In our previous blog post series about privacy preservation, we introduced and analysed privacy risks with synthetic data from an engineering point of view. We illustrated the theory of various metrics for risk assessment. Now it is time for practice.
Clearbox AI’s solution makes it possible to generate high quality synthetic data, preserving the statistical properties of the dataset and reducing the risks of re-identifying individuals in the original data. Let’s generate a synthetic dataset and proceed with the risk assessment that we previously explained.
We are going to use the popular open dataset UCI Adult that contains a set of categorical and numerical features about individuals. Here’s a short extract from the dataset:
We generated a synthetic dataset containing the same number of rows as the original dataset (about 32000), you can do the same through our Synthetic Data Platform (the free version may have data size restrictions). Together with the synthetic dataset, utility and privacy reports calculated by comparing the original dataset and the synthetic dataset are generated. Let‘s look at the contents of the privacy report to see how protected our dataset is from the possible re-identification risks of individuals in the original data.
We already know that with a good synthetic data generation, where new data records are generated from a distribution learnt by a (ML) model, and this is the case with Clearbox AI, there is no unique mapping between the synthetic records and the original ones. However, we should not underestimate related and nuanced risks. In some cases, for example, the generative model may overfit on the original data and produce synthetic instances too close to the real data. And even in the case of synthetic data that seems anonymous, sophisticated attacks could still lead to re-identification of individuals in the original dataset.
First, let’s check how many clones are present in the synthetic dataset. In other words, how many rows that were present in the original dataset are identical in the synthetic dataset?
In Figure 1, we are reassured that there are no clones within the synthetic dataset. The report also gives us information (the table in Figure 1) on the number of duplicates (identical rows) within the original dataset and in the synthetic dataset . This is complementary information to the number of clones that we need it to evaluate at least two things:
a training dataset containing numerous duplicates (eg. more than 50% of the total number of rows) can hardly be used to generate a synthetic dataset with zero or few clones, there are not enough different individuals for the generative model to have enough information and avoid clones;
a modest percentage of duplicates in the training dataset is quite common and if we find a similar percentage for the synthetic dataset (in this case ~17% and ~15%), this gives us an indication of a good generation.
What if we have a large number of clones? It means that there are many synthetic instances matching at least one real individual, i.e. many real individuals are copied identically in the synthetic dataset. If that is the case, It is wise to stop and examine the situation better since the risk of re-identification could be high. The synthetic data generation process may need to be reconsidered, there may have been overfitting on the original dataset for example. However, this situation does not always indicate a high risk of re-identification: in some datasets the cardinality “covered” by the features might be so low as not to allow for a sufficiently diverse generation. Let me explain this better with an extreme example: if the original dataset has exactly 4 categorical features/columns and each has only two possible values there would be exactly 16 possible individuals, consequently any sufficiently large synthetic dataset will present identical instances to the original ones.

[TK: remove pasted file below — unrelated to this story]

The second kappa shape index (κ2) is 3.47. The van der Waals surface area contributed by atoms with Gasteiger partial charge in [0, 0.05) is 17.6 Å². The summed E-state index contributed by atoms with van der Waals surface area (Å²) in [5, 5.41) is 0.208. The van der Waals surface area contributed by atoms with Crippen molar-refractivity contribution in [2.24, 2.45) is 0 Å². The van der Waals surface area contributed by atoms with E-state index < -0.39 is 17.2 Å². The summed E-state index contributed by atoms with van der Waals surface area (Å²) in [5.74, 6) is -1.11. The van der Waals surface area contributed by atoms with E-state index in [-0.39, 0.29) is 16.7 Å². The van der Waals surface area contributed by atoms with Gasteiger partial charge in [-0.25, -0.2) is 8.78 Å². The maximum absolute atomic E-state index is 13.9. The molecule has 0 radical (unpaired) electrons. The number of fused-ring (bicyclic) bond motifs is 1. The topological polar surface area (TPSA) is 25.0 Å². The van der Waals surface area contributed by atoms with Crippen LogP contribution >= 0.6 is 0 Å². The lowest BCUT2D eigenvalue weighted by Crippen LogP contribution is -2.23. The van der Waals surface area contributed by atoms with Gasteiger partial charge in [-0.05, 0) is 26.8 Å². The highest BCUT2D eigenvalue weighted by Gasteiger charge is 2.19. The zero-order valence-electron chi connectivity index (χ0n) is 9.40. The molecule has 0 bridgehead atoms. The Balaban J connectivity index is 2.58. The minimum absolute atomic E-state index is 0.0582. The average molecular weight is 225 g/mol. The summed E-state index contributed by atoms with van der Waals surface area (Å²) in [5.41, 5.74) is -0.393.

We proceed with the analysis by evaluating the DCR plot between the training dataset and the synthetic dataset:
We note that, confirming the absence of clones, the first bar representing DCR=0 is completely absent. Furthermore, from the calculation of the DCR between the synthetic dataset and the validation dataset (below), we verify that synthetic individuals are not systematically closer to those in the training set than those in the validation set. It means that we were able to generate synthetic instances sufficiently different from the training ones and this results in a low risk of re-identification.
The distribution of distances between synthetic and training instances is very similar (or at least not systematically smaller) than the distribution of distances between synthetic and validation instances. We got a percentage close to 50%: this means that the synthetic dataset does not provide enough information that could lead an attacker to assume whether a certain individual was actually present in the training set.
In the report we also get the risk assessment of a possible Membership Inference Attack:
We did very well in this case too: with different distance thresholds, gradually decreasing, the precision of the attacker is always around 0.5. A precision of 0.5 means that the attacker has made a random choice in determining whether or not a known instance (k) belongs to the training dataset. Despite the availability of the synthetic dataset S, he is not able to determine with a higher probability than random choice the membership of a known instance k in T.
In this post we saw how it’s possible to easily generate a synthetic dataset and evaluate its privacy profile. This blog post ends our series on synthetic data for privacy preservation. If you think this approach intrigued you to try it out or know more, please get in touch!